Spontaneous tumor regression of intracranial solitary fibrous tumor originating from the medulla oblongata.


World Neurosurg. 2019 Oct ;130:400-404. Epub 2019 Jul 18. PMID: 31326640

Abstract Title: 

Spontaneous Tumor Regression of Intracranial Solitary Fibrous Tumor Originating From the Medulla Oblongata: A Case Report and Literature Review.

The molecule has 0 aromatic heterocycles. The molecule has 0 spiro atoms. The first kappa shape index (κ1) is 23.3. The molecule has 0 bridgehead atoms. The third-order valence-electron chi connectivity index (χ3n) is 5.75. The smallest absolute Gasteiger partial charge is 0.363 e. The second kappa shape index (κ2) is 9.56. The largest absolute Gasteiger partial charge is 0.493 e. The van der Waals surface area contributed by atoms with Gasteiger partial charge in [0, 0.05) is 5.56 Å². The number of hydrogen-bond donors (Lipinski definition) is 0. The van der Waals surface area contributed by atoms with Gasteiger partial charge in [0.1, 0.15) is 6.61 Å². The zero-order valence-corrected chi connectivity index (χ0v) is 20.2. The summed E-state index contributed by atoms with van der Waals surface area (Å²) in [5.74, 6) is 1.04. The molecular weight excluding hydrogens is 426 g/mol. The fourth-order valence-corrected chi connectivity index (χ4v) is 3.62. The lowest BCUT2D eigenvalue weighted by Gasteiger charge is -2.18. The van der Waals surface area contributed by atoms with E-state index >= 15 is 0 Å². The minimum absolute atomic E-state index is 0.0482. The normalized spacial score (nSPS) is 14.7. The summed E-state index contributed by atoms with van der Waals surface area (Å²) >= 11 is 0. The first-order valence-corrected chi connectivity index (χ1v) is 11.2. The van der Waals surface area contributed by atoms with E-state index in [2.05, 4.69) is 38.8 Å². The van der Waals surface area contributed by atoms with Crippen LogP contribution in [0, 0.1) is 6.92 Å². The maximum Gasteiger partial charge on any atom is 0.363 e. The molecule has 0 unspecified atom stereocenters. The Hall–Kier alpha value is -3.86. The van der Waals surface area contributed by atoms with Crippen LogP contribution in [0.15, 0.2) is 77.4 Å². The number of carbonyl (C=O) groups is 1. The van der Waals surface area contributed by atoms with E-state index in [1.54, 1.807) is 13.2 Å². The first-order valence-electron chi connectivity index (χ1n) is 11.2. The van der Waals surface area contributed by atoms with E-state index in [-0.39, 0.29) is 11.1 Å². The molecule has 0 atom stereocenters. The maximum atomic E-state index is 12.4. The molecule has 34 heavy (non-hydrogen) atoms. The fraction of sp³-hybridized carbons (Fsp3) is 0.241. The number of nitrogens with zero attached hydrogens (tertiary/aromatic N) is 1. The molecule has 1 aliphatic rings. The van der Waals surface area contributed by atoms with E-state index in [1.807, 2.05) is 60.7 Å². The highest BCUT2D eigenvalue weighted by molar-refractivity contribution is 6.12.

BACKGROUND: Intracranial solitary fibrous tumor (SFT) is a rare occurrence and involvement of the fourth ventricle rarely reported. Because of its rarity, some characteristics of intracranial SFT seem to still remain uncertain.CASE DESCRIPTION: This study describes a very rare case of intracranial SFT in a 55-year-old woman who presented with gait disturbance and numbness in bilateral upper limbs from 3 months before visiting the hospital. Head magnetic resonance imaging scan revealed a homogeneously enhancing mass lesion located primarily in the fourth ventricle extending into the spinal canal and left foramen of Luschka, with a maximum diameter of 60 mm. Notably, this tumor presented spontaneous partial regression during waiting planned surgery without therapy, including chemotherapy and radiotherapy. This patient underwent a midline suboccipital craniotomy and resection of the tumor. Interestingly, there was no attachment to the dura mater of the posterior cranial fossa and the lesion was only attached to the dorsal part of the medulla oblongata.CONCLUSIONS: Although the location of the SFT in the fourth ventricle is rare, SFT should be considered as 1 of the differential diagnosis of fourth ventricle tumors. In addition, this case indicates that SFT in the fourth ventricle may regress on occasion spontaneously without a precisely known cause for this spontaneous partial regression.

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